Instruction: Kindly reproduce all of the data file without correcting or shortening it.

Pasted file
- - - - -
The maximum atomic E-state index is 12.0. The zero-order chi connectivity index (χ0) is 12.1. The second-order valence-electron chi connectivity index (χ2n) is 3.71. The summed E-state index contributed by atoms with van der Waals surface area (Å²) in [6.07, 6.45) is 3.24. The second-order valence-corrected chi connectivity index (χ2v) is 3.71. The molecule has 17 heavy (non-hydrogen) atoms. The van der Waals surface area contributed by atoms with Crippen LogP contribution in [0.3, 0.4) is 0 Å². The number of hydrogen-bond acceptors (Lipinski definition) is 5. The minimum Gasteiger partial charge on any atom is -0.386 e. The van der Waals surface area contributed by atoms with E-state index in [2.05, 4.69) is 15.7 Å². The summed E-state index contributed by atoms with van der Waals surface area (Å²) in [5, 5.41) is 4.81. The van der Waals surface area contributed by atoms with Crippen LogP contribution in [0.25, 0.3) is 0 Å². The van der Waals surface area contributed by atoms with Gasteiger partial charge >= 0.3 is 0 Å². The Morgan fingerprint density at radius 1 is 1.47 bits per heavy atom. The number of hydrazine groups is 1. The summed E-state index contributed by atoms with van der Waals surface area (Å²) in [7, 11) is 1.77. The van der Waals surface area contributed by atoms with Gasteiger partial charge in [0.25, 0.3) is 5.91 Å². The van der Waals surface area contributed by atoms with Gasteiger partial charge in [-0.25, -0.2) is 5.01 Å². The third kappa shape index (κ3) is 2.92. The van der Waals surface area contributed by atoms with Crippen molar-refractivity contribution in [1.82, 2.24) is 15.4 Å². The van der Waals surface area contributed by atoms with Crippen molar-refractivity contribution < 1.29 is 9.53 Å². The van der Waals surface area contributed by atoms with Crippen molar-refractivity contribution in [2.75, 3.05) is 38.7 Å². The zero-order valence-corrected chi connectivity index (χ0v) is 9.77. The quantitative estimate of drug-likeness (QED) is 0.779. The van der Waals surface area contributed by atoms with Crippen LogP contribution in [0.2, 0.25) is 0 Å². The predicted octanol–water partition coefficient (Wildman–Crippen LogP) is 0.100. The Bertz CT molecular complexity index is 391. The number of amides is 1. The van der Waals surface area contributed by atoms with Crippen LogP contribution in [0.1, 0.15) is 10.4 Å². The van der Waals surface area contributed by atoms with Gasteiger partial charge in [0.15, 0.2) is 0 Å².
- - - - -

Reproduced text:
The maximum atomic E-state index is 12.0. The zero-order chi connectivity index (χ0) is 12.1. The second-order valence-electron chi connectivity index (χ2n) is 3.71. The summed E-state index contributed by atoms with van der Waals surface area (Å²) in [6.07, 6.45) is 3.24. The second-order valence-corrected chi connectivity index (χ2v) is 3.71. The molecule has 17 heavy (non-hydrogen) atoms. The van der Waals surface area contributed by atoms with Crippen LogP contribution in [0.3, 0.4) is 0 Å². The number of hydrogen-bond acceptors (Lipinski definition) is 5. The minimum Gasteiger partial charge on any atom is -0.386 e. The van der Waals surface area contributed by atoms with E-state index in [2.05, 4.69) is 15.7 Å². The summed E-state index contributed by atoms with van der Waals surface area (Å²) in [5, 5.41) is 4.81. The van der Waals surface area contributed by atoms with Crippen LogP contribution in [0.25, 0.3) is 0 Å². The van der Waals surface area contributed by atoms with Gasteiger partial charge >= 0.3 is 0 Å². The Morgan fingerprint density at radius 1 is 1.47 bits per heavy atom. The number of hydrazine groups is 1. The summed E-state index contributed by atoms with van der Waals surface area (Å²) in [7, 11) is 1.77. The van der Waals surface area contributed by atoms with Gasteiger partial charge in [0.25, 0.3) is 5.91 Å². The van der Waals surface area contributed by atoms with Gasteiger partial charge in [-0.25, -0.2) is 5.01 Å². The third kappa shape index (κ3) is 2.92. The van der Waals surface area contributed by atoms with Crippen molar-refractivity contribution in [1.82, 2.24) is 15.4 Å². The van der Waals surface area contributed by atoms with Crippen molar-refractivity contribution < 1.29 is 9.53 Å². The van der Waals surface area contributed by atoms with Crippen molar-refractivity contribution in [2.75, 3.05) is 38.7 Å². The zero-order valence-corrected chi connectivity index (χ0v) is 9.77. The quantitative estimate of drug-likeness (QED) is 0.779. The van der Waals surface area contributed by atoms with Crippen LogP contribution in [0.2, 0.25) is 0 Å². The predicted octanol–water partition coefficient (Wildman–Crippen LogP) is 0.100. The Bertz CT molecular complexity index is 391. The number of amides is 1. The van der Waals surface area contributed by atoms with Crippen LogP contribution in [0.1, 0.15) is 10.4 Å². The van der Waals surface area contributed by atoms with Gasteiger partial charge in [0.15, 0.2) is 0 Å².